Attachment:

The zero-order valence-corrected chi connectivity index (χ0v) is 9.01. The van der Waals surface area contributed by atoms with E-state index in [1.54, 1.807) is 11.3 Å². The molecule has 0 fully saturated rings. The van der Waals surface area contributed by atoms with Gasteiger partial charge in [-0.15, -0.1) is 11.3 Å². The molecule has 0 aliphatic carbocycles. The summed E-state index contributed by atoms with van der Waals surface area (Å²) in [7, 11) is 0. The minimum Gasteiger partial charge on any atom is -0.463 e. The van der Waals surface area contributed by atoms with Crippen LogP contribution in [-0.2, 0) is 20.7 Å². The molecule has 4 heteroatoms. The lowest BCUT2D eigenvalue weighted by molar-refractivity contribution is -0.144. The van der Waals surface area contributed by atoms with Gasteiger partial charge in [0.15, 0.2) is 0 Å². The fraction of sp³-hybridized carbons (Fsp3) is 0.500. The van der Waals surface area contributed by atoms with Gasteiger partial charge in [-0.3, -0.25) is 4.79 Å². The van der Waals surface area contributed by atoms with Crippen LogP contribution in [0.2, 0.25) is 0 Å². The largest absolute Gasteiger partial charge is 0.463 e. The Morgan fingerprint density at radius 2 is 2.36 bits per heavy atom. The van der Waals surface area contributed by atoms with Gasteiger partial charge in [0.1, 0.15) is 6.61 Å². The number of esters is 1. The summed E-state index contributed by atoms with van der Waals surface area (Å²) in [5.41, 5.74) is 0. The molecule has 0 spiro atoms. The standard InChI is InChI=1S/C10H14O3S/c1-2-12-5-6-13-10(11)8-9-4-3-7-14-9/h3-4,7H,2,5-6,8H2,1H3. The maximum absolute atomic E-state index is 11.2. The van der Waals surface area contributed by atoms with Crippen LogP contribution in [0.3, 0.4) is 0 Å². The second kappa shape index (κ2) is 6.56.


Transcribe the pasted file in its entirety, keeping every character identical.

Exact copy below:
The zero-order valence-corrected chi connectivity index (χ0v) is 9.01. The van der Waals surface area contributed by atoms with E-state index in [1.54, 1.807) is 11.3 Å². The molecule has 0 fully saturated rings. The van der Waals surface area contributed by atoms with Gasteiger partial charge in [-0.15, -0.1) is 11.3 Å². The molecule has 0 aliphatic carbocycles. The summed E-state index contributed by atoms with van der Waals surface area (Å²) in [7, 11) is 0. The minimum Gasteiger partial charge on any atom is -0.463 e. The van der Waals surface area contributed by atoms with Crippen LogP contribution in [-0.2, 0) is 20.7 Å². The molecule has 4 heteroatoms. The lowest BCUT2D eigenvalue weighted by molar-refractivity contribution is -0.144. The van der Waals surface area contributed by atoms with Gasteiger partial charge in [0.15, 0.2) is 0 Å². The fraction of sp³-hybridized carbons (Fsp3) is 0.500. The van der Waals surface area contributed by atoms with Gasteiger partial charge in [-0.3, -0.25) is 4.79 Å². The van der Waals surface area contributed by atoms with Crippen LogP contribution in [0.2, 0.25) is 0 Å². The largest absolute Gasteiger partial charge is 0.463 e. The Morgan fingerprint density at radius 2 is 2.36 bits per heavy atom. The van der Waals surface area contributed by atoms with Gasteiger partial charge in [0.1, 0.15) is 6.61 Å². The number of esters is 1. The summed E-state index contributed by atoms with van der Waals surface area (Å²) in [5.41, 5.74) is 0. The molecule has 0 spiro atoms. The standard InChI is InChI=1S/C10H14O3S/c1-2-12-5-6-13-10(11)8-9-4-3-7-14-9/h3-4,7H,2,5-6,8H2,1H3. The maximum absolute atomic E-state index is 11.2. The van der Waals surface area contributed by atoms with Crippen LogP contribution in [0.3, 0.4) is 0 Å². The second kappa shape index (κ2) is 6.56.